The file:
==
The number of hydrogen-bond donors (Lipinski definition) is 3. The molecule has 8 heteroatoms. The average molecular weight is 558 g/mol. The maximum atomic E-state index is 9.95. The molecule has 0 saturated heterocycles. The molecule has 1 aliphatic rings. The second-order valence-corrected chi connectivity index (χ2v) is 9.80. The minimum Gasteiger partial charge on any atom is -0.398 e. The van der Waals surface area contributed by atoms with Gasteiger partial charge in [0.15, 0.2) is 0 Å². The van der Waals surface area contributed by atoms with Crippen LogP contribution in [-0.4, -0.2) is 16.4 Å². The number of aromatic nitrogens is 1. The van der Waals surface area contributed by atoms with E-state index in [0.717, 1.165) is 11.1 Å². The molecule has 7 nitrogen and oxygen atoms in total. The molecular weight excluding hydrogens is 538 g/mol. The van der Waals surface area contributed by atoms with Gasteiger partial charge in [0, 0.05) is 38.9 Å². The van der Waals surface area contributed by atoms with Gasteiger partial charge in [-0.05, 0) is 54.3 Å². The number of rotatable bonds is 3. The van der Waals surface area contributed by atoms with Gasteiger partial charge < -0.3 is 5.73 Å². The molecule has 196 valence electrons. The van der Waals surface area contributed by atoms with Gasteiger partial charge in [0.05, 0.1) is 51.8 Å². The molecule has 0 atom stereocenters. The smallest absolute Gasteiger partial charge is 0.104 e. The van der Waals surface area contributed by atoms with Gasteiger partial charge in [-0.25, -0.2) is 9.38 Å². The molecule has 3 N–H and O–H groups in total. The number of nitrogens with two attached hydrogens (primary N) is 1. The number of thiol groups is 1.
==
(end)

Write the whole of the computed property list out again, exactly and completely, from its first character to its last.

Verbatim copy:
The number of hydrogen-bond donors (Lipinski definition) is 3. The molecule has 8 heteroatoms. The average molecular weight is 558 g/mol. The maximum atomic E-state index is 9.95. The molecule has 0 saturated heterocycles. The molecule has 1 aliphatic rings. The second-order valence-corrected chi connectivity index (χ2v) is 9.80. The minimum Gasteiger partial charge on any atom is -0.398 e. The van der Waals surface area contributed by atoms with Gasteiger partial charge in [0.15, 0.2) is 0 Å². The van der Waals surface area contributed by atoms with Crippen LogP contribution in [-0.4, -0.2) is 16.4 Å². The number of aromatic nitrogens is 1. The van der Waals surface area contributed by atoms with E-state index in [0.717, 1.165) is 11.1 Å². The molecule has 7 nitrogen and oxygen atoms in total. The molecular weight excluding hydrogens is 538 g/mol. The van der Waals surface area contributed by atoms with Gasteiger partial charge in [0, 0.05) is 38.9 Å². The van der Waals surface area contributed by atoms with Gasteiger partial charge in [-0.05, 0) is 54.3 Å². The number of rotatable bonds is 3. The van der Waals surface area contributed by atoms with Gasteiger partial charge < -0.3 is 5.73 Å². The molecule has 196 valence electrons. The van der Waals surface area contributed by atoms with Gasteiger partial charge in [0.05, 0.1) is 51.8 Å². The molecule has 0 atom stereocenters. The smallest absolute Gasteiger partial charge is 0.104 e. The van der Waals surface area contributed by atoms with Gasteiger partial charge in [-0.25, -0.2) is 9.38 Å². The molecule has 3 N–H and O–H groups in total. The number of nitrogens with two attached hydrogens (primary N) is 1. The number of thiol groups is 1.